The certificate installed is not the final certificate the machine will use. This certificate is used during the next step: bootstrap. During the Factory Flow tool setup, you can choose between either using your Izuma Cloud instance bootstrap service, solely or using the global bootstrap services. By default and our recommendation in most cases is to use the global bootstrap services. This will allow your machines, should you wish, to switch to another Izuma Cloud instance as necessary. For instance, if you are running two or more Izuma Cloud instances, or have deployed a new, replacement instance.

The bootstrap process - making identity deployment specific

Machines that have the bootstrap certificate on them are ready to be onboarded as soon as connected to a network that can reach the global bootstrap services (if applicable) and your Izuma Cloud instance. The cloud itself does not yet know about the machine. It is entirely fine for machines to sit unused, in a holding area or warehouse for an indefinite period of time before onboarding. If during this time, it’s decided these machines are not valid - or you simply don’t want anyone to ever onboard them, the identity of the machine can be added to a list to prevent onboarding. In a worst-case scenario, every machine signed by a specific intermediate certificate could also be voided.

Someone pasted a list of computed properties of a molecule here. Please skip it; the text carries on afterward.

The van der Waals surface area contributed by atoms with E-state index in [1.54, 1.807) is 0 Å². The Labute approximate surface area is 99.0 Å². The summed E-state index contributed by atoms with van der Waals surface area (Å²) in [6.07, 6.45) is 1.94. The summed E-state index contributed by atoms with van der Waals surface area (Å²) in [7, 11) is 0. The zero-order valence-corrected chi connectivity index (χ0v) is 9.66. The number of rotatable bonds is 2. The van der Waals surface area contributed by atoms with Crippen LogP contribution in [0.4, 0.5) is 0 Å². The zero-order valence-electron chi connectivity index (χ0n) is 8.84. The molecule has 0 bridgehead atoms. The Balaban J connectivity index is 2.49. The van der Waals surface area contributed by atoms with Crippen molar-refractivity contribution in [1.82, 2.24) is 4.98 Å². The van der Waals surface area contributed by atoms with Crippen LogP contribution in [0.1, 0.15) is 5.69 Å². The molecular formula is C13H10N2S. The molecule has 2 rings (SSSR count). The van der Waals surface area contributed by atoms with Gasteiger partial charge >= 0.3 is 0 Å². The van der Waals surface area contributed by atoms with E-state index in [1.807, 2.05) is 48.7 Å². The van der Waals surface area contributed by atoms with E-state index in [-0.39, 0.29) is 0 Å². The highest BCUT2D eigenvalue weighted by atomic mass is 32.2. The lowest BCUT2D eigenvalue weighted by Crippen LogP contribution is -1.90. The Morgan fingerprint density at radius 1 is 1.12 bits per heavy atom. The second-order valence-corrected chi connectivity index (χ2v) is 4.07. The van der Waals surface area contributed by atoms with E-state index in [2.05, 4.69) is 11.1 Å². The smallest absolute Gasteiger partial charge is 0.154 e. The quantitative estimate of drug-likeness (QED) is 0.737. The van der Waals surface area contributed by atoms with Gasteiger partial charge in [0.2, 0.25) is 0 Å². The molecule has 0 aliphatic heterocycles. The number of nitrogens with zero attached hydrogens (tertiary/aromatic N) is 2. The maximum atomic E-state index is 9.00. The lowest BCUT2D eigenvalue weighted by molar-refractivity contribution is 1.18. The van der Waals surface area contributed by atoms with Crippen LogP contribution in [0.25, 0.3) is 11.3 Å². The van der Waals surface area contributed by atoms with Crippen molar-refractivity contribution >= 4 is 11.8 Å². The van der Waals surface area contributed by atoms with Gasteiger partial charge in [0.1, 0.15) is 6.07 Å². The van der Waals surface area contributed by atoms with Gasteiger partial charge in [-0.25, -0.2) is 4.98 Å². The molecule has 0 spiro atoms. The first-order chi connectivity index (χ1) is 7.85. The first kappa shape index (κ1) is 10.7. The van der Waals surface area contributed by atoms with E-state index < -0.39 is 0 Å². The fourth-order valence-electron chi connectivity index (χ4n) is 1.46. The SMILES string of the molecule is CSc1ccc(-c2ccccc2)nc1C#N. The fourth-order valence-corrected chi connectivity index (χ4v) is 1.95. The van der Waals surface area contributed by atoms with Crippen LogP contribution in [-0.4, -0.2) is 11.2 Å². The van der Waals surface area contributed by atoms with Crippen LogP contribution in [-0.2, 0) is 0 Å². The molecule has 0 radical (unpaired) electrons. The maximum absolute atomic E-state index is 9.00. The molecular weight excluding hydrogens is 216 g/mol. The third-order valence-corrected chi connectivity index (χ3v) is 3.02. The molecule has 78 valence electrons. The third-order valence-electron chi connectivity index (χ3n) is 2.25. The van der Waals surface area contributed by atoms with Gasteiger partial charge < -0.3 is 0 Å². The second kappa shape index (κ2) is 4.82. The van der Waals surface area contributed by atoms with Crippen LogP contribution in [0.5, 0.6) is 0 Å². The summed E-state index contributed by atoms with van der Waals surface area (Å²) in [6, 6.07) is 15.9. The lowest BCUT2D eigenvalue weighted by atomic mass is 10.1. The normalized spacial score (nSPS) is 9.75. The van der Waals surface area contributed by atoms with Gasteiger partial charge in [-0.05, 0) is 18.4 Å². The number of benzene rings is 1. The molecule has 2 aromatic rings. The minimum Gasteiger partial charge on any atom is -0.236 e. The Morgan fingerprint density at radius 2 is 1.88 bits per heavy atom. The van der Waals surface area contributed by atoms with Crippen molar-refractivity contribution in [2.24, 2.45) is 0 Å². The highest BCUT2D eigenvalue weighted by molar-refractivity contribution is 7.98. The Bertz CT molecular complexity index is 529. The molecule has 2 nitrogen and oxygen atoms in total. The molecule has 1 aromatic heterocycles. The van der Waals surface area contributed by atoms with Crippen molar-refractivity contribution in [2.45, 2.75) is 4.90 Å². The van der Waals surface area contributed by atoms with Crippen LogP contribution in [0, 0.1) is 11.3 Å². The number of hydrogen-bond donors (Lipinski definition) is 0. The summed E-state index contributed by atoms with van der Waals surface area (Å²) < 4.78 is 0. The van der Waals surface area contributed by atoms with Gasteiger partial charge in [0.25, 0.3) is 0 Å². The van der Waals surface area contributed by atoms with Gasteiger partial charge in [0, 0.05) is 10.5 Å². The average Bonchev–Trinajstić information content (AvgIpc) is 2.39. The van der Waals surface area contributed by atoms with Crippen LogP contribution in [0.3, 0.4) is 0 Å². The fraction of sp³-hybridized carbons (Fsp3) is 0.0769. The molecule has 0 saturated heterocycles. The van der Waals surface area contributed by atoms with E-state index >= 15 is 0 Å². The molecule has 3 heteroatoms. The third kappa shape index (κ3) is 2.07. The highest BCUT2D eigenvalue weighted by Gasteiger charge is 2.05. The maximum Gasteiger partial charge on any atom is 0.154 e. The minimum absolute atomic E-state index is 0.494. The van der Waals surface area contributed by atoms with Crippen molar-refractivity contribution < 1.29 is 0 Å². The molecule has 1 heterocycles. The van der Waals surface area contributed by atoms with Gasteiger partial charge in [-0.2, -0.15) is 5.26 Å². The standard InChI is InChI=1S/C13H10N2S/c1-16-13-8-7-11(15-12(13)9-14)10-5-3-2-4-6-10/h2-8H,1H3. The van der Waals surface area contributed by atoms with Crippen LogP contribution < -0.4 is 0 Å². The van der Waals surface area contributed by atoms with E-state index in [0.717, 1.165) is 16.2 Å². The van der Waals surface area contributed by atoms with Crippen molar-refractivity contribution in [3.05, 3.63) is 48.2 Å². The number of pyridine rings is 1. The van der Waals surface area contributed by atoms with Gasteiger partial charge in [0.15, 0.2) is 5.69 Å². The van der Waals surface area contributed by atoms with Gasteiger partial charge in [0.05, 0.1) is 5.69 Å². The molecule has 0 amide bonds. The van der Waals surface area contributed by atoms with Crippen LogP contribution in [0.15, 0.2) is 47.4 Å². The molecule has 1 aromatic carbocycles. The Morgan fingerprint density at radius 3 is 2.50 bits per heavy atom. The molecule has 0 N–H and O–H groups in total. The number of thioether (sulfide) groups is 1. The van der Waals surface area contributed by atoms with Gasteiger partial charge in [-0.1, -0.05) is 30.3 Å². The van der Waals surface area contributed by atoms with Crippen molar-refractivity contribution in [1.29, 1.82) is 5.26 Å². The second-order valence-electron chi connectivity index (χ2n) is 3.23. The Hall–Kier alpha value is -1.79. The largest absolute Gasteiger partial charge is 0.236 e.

In many installations, installing Izuma Edge and running the Factory Flow tools (integrated into the install process depending on your installation method), may be immediately followed by deploying the machine. In these cases, the bootstrap process can seem unnecessary. However, it still provides a significant purpose. Because of bootstrap, any machine can be reset to a state just like when it was first installed. In these cases, the machine can assume a new identity and switch to a different cloud (if you chose to use the global bootstrap system). Certain immutable fields such as serial number, etc. will always remain the same - so hardware can always be identified.